The 25 best Skyrim Mods
(Want to know what Skyrim looks like when you install 200 mods at random? Find out in our eye-opening, eye-bleaching diary: Skyrim: Week of Madness.)
Skyrim mods are amazing. In the two months since release, thousands of mods have been released, some of them quite spectacular. It’s not like Skyrim was an ugly game to begin with, but with new high resolution textures and post processing it becomes truly stunning. Then there are the new items, expanded crafting and full UI overhauls.
With so many mods available, choosing them can be a little daunting, which is why we’ve rounded up the 25 best here for you to enjoy. Check inside for the full list.
Remember, this list will be updated as more mods are released, so if you have any particular favourites you'd like to be included, mention them in the comments and I'll test them out before the next update.
If you're the tweaking type, you'll also want to check our personalised picks of the Steam Workshop. Or maybe you'd like to create your own mod. Thanks to the Skyrim Creation Kit it's a lot easier than you think. Our Skyrim Creation Kit Video Tutorial is all you need to get started.
Oh, and don't worry if you'd rather sit back and read about someone else's Skyrim adventures. Christopher Livingston's Elder Strolls diary will see you right.
1. Sky UI
[embed width="610" height="340"]http://youtu.be/MdDU8loGB1I[/embed]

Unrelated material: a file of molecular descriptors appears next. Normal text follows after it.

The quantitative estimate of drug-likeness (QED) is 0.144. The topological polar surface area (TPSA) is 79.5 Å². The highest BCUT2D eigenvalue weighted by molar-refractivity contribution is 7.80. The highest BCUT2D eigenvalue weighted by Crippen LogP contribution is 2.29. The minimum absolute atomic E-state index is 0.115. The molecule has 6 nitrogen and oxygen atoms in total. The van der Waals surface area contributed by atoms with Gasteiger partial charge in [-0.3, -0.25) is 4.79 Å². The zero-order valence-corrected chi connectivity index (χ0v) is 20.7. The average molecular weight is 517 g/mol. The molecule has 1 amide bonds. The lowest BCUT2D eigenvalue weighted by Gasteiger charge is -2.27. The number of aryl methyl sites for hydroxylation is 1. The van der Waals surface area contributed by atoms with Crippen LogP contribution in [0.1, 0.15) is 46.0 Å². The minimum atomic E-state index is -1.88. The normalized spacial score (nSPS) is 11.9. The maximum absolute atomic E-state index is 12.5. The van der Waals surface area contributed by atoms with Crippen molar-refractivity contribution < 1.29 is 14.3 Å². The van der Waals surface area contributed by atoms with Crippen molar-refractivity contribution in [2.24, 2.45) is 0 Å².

Ask any PC gamer what Skyrim's biggest flaw is and you'll get one answer: the inventory. The default UI is inelegant, slow and features far too much scrolling. Which is why Sky UI is so essential. It doesn't merely fix the problems with Bethesda's interface, it improves it on every level. Icons are now used to easily distinguish items while using less space. Additional information, such as if an item is stolen or poisoned, is clearly displayed. The inventory can even be sorted by value and weight, while a text search lets you find the correct item in a hurry. There is simply no reason not to install Sky UI, even those few who don't mind the original interface will find their Skyrim experience improved immeasurably as a result.
2. Midas Magic
[embed width="610" height="340"]http://youtu.be/Locc2VYNEho[/embed]
Midas Magic was a fantastic magic overhaul mod for Oblivion, which added flashy, powerful new spells to make high level mages even better at setting people on fire with their minds. The Skyrim version is shaping up to be just as good, with spells that summon mini dragons and call down meteor strikes. It also features a brand new way to learn spells, by using 'aurum reactors' dotted around Skyrim.
[embed width="610" height="443"]http://youtu.be/-L-HT2YmqUY[/embed]
The ENBSeries mods are famous for adding improved post processing and lighting effects to make games like GTA4 and Deus Ex: Human Revolution look amazing. Now, creator Boris Vorontsov has turned his hand to Skyrim. The result is unsual, but is nonetheless beautiful using brighter, more striking colours than previous ENB mods. Those who don't care for the style should check out the the more muted Confident ENB settings instead.
4. Skyrim HD
Like Quarl's Texture mod for Oblivion or NeilMC's for Fallout 3, Skyrim HD is an ambitious project to replace the majority of in game textures with new, high resolution versions. Clocking in at a hefty 1.29GB, this mod already contains huge amounts of textures, and is getting updated all the time. Alternatively there’s Chris’s Whiterun Texture pack, less comprehensive, but just as good.